Hi Si when we had the anniversary update win10 what stuffed me up from accessing the G button for the gallery and yeah there is a big update due in May wonder what damage it will do.

How was your Easter head to the coast for the four days, I spent a couple of days working on the layout getting closer to the big day., pics to follow after todays effort.


Tony from down under.




Si.
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Hi Helmut :wave:


Thanks, I'm pleased it worked.

I believe Microsoft may have removed support ...

... for a tiny little bit of code in the Data-1 software.

Although precisely what ? is unknown.


I started a new Thread about this, in the 'Photo Posting' Forum.

Hopefully the Members with this Windows-10 issue will see it there & use the fix.


NICE paper-cutting BTW !


:moose:


Si.

Tony M
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Hi Helmut, bingo what Si just said does work and you now can post more than one photo go to the new thread in Photo posting I did a test run hands up to Si:2t:.
Keep the great work up what scale are you modelling
Tony from down under

Helmut
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@Tony M
The building is a grain elevator in TT ( 1:120 ) scale.
Re tiles - the plain concrete tiles are easy to model. To scribe and cut, the Curio has two toolheads that can be assigned to different line colours. So you can use a scribing tool where there must be seams  etc., and the cutter to cut out the whole array. Clay tiles are sometimes different, fishscale is easy, but grooved pantiles need strings of yarn glued in parallel on the roof-face first, and cutouts in thin paper that adapt to the contour.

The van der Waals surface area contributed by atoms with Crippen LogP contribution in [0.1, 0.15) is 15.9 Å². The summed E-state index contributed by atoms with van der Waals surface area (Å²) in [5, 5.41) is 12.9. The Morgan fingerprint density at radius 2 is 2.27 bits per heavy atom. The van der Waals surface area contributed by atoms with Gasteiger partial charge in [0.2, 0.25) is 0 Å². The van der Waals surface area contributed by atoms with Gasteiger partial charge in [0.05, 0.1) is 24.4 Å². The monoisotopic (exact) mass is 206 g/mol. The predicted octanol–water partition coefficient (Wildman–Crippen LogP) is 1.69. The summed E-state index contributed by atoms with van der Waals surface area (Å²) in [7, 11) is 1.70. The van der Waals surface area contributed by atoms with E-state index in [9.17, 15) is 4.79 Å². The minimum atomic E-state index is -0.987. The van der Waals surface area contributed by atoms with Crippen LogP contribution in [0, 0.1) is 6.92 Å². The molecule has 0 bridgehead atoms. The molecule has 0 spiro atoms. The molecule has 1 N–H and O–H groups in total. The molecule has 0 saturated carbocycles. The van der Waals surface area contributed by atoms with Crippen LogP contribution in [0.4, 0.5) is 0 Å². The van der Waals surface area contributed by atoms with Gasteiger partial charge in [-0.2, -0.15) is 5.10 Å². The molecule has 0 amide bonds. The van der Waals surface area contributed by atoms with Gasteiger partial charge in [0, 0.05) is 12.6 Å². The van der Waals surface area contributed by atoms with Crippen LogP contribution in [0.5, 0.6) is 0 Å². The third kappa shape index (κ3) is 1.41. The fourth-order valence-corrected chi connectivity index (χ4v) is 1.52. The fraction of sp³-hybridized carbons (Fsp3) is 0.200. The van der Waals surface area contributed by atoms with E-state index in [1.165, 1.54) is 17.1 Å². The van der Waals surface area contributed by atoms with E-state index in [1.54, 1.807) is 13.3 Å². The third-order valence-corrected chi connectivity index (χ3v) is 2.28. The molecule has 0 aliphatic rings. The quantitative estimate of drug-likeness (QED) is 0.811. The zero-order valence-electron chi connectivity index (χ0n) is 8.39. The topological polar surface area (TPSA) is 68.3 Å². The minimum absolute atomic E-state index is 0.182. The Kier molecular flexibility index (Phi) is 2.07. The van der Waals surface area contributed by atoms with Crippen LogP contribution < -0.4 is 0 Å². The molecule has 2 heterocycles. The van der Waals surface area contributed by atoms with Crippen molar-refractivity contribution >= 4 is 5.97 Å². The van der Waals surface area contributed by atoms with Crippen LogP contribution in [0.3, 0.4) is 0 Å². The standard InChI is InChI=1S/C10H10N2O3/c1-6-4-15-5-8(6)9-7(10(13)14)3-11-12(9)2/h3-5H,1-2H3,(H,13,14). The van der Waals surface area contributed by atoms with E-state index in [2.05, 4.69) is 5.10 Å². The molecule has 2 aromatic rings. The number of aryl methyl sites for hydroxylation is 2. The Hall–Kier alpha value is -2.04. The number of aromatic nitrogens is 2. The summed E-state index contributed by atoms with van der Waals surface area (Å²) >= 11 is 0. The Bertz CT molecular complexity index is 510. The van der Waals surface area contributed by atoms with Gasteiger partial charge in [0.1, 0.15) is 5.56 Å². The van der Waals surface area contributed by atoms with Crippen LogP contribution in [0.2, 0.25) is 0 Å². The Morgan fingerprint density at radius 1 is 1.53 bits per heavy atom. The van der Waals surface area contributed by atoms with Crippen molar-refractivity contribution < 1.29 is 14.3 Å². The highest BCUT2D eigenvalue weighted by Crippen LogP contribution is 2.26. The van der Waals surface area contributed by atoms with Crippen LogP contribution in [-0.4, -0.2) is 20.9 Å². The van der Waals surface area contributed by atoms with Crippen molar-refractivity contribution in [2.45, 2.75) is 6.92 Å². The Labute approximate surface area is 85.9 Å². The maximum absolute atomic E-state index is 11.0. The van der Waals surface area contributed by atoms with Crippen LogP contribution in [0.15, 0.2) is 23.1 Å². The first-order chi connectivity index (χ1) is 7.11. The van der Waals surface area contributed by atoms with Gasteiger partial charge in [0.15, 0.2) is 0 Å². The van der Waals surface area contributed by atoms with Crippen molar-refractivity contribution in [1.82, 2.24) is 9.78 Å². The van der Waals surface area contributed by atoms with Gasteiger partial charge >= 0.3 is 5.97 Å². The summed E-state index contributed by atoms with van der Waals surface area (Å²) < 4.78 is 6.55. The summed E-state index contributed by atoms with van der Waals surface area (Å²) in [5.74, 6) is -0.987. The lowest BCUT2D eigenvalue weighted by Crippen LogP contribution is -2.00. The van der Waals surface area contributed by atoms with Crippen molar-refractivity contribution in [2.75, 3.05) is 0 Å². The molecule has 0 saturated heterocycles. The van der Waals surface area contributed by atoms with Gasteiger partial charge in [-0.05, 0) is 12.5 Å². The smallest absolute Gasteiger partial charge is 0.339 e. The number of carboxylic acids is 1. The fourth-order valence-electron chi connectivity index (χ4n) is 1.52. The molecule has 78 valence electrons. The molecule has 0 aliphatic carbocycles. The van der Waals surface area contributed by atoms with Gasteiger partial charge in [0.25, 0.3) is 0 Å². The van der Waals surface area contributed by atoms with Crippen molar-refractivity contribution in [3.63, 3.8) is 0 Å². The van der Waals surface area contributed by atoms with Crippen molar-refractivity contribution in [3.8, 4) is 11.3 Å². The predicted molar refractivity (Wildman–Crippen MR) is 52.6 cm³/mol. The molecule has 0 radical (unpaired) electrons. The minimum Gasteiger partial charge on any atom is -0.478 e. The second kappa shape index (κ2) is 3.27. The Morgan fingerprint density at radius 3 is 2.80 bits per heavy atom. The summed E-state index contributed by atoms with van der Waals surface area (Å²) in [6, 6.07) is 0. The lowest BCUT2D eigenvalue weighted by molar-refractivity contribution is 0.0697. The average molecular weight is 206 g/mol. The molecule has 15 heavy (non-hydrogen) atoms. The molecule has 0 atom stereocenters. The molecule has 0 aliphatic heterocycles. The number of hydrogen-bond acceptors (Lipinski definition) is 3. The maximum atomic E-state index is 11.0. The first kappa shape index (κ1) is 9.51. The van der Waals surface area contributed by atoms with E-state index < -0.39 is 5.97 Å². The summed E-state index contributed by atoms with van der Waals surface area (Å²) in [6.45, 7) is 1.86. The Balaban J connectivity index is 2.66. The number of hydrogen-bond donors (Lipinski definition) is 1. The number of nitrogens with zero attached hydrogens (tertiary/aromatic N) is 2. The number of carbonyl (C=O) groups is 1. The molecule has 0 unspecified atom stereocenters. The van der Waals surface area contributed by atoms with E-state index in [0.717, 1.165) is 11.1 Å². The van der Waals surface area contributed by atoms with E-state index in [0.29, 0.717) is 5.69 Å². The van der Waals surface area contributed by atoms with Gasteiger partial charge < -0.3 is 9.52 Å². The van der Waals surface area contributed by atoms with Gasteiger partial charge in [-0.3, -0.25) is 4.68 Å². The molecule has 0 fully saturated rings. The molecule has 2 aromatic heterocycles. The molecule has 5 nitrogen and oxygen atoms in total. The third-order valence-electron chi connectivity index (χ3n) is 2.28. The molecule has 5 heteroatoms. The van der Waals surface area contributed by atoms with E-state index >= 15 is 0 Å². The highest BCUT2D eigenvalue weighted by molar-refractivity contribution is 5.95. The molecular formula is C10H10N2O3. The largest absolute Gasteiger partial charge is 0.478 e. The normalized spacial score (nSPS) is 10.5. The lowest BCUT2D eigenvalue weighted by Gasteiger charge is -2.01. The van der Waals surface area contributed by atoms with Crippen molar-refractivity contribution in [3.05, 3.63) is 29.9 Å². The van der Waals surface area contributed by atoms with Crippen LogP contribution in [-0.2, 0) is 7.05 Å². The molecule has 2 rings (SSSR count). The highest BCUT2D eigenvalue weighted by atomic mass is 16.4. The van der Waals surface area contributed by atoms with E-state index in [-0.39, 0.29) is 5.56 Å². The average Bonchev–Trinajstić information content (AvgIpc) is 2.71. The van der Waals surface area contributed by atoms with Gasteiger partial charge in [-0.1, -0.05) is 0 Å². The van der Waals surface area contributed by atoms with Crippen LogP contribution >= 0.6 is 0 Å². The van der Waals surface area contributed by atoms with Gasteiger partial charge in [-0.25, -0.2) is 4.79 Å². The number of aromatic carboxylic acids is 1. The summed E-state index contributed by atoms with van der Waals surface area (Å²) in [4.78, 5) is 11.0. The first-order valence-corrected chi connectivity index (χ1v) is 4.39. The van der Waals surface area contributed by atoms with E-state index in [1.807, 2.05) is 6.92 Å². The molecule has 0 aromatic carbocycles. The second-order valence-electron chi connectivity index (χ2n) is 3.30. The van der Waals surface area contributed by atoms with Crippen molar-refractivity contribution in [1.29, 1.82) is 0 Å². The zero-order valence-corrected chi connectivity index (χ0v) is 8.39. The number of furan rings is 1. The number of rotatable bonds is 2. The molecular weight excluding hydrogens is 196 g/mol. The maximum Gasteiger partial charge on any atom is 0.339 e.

Large bricks are no problem with the abilities of the software that comes with each Silhouette model.

Kitbash0n30
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Salada wrote: Use a lacquer as Helmut suggests. Any solvent based resin where the carrier evaporates leaving an impregnated resin in the cardboard works almost indefinitely in my experience. I usually use shellac in methyl alcohol ...For me, lacquer causes far less paper warping than shellac does.  I use Minwax clear brushing lacquer, usually gloss since it seems to give a harder finish and makes it easier to see coverage. For shellac it is Zinsser clear. Both in quart cans.
I know from the 1:1 scale wooden boat crowd that dry shellac resin flakes can be bought in bulk and mixed to desired thickness from watery to pasty.

Tony M
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Hi Helmut, grain elevator makes a very nice scene indeed  and lots of shunting fun, I have  set of plans for a HO scale of a modern grain elevator will have a go in building it, they are constructed out of concrete  easier to model.
Tony from down under.

Cor V
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why stick to paper, with the curio you can cut styrene  these parts are 0,5mm works  for me

Last edited on Thu Apr 20th, 2017 11:28 am by Cor V

Herb Kephart
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Helmut

Getting ready to tend to seriously ill wife, who is coming home from hospital, so I have fallen behind with FreeRails-

Is the wall brick a commercial product? I don't see how I could make something like that (different height [of protrusion] bricks) with my Curio.

Herb

Helmut
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@Herb
That brickwork is "Faller" # 222559 (intended for N scale, but actually just right for TT )

Brickwork - you can make it by gouging bristol board like I did below. The dimensions are exact for TT scale -2.1mmx0.9mm and a 0.1 mm mortar layer. But this is only for rather small detailed areas IMHO. Honestly, the plotter wouldnt mind- it just takes some time to finish. That particular specimen was made on a Portrait. I used it to simulate old, partially crumbling work. The three-dimensional surface comes out when you rub off the fuzz left from gouging with an abrasive sponge

Last edited on Thu Apr 27th, 2017 07:11 am by Helmut